We can keep the electoral college and still get results closer to the popular vote

November 2016

Donald Trump just became the fifth president to get elected after losing the popular vote – the second in my lifetime. I am one of the many Americans who think that our President should be elected by popular vote and that the Electoral College is an anachronism that should be abolished. I support the interstate compact being passed in many states that would bypass the electoral college by awarding all electors to the winning candidate (http://www.nationalpopularvote.com).

However, judging from the editorials I read shortly after the election there are many knowledgeable Americans who truthfully believe that the Electoral College has an important role to play in our Presidential elections.

It seems to me that the situation is ripe for compromise. Suppose we could keep the Electoral College, and the advantages it gives to smaller states, yet make it more reflective of the popular vote? This could be accomplished simply by passing a law requiring proportional allocation of electoral votes. No Constitutional Amendment is required.

Replacing “winner take all” with a proportional system means that each candidate gets the percentage of electors in each state that corresponds to the percentage of the vote they received. For example, in Massachusetts Clinton got 61% of the popular vote and under the current system she was awarded all 11 electoral votes. Under the proportional system she would have been given only 6.71 electoral votes; Trump would have received 3.74 and the minor candidates would have split the remaining fractional vote.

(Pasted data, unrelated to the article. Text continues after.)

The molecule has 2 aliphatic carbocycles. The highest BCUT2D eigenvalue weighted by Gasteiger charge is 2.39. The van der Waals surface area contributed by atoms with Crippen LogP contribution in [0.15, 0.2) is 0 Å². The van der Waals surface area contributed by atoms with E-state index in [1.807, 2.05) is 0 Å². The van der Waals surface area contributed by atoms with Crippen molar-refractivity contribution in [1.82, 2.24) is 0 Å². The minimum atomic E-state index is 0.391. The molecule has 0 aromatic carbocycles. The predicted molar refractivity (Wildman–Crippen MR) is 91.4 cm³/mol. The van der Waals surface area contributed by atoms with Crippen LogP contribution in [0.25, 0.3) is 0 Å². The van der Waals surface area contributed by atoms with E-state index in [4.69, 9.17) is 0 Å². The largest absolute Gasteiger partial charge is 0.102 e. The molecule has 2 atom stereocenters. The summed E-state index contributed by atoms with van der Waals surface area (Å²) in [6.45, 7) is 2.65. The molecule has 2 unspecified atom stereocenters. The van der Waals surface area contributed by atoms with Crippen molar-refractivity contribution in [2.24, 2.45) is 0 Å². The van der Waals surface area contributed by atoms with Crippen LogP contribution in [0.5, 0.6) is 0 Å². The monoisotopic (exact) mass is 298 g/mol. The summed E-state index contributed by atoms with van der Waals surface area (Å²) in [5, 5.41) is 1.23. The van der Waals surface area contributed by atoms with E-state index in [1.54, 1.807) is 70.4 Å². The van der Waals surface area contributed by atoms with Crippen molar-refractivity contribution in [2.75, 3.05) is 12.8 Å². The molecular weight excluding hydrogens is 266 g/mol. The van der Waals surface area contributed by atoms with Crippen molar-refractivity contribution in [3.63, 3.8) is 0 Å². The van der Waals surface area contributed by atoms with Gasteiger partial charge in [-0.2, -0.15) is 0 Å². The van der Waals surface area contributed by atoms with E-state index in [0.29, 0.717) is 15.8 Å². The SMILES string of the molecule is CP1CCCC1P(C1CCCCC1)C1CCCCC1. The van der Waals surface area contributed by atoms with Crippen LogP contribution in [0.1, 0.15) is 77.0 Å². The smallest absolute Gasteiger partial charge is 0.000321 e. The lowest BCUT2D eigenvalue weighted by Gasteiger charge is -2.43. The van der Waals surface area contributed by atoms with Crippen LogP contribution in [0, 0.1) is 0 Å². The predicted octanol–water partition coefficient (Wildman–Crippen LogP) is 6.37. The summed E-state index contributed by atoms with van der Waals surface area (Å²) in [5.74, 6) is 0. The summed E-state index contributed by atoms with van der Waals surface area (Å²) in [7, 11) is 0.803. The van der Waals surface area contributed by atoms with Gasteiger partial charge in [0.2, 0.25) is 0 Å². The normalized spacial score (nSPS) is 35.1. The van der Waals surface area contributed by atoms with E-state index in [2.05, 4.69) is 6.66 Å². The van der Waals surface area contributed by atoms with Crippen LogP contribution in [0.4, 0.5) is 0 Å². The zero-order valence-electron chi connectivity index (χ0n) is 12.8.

I did this calculation for every state and Clinton ends up with 257.09 electoral votes while Trump would have received 253.54. The remainder would have gone to third-party candidates.

This does not mean that Clinton would have won, because 270 electoral votes are required for victory. That’s where another idea comes into play, “ranked choice” voting (go to www.fairvote.com for details). This voting method has been used in Cambridge, Massachusetts since 1941, and many other cities have adopted it. The people of Maine, for example, voted in 2017 to become the first to use it in state-wide and Congressional elections.

It’s simple. In this case, instead of checking off one candidate for President, you would indicate a first and second choice (a “one” and a “two.”). All the “ones” are counted, which determines the top two candidates. Then you return to the ballots which had neither of those candidates as “one” and count their “twos” to get the final count for each of the top candidates.

Electoral votes would then be assigned based on the percentage of total votes received by each of the top two candidates.

In the case of Trump and Clinton we cannot say who would have gotten more than half the vote because we do not know the second choice of those who voted for third party candidates.

There are many advantages to this system. Most importantly it brings the Electoral College more in line with the popular vote, while preserving the advantage it gives to the smaller states.

Second, this system makes every vote count. No longer will a Republican in Massachusetts or a Democrat in Alabama be wasting their time voting for President. Each vote influences a small percentage of the electoral vote. Turn-out should go up.

Third, those who wish to make a statement by voting for a third party will not be losing their right to vote for one of the major party candidates. By indicating one of them as second choice, they will make their statement with their first vote and help determine the winner with their second.

To me this sounds like a real advance of our electoral system that also preserves the Electoral College. It could be the first major bipartisan action of the new administration.

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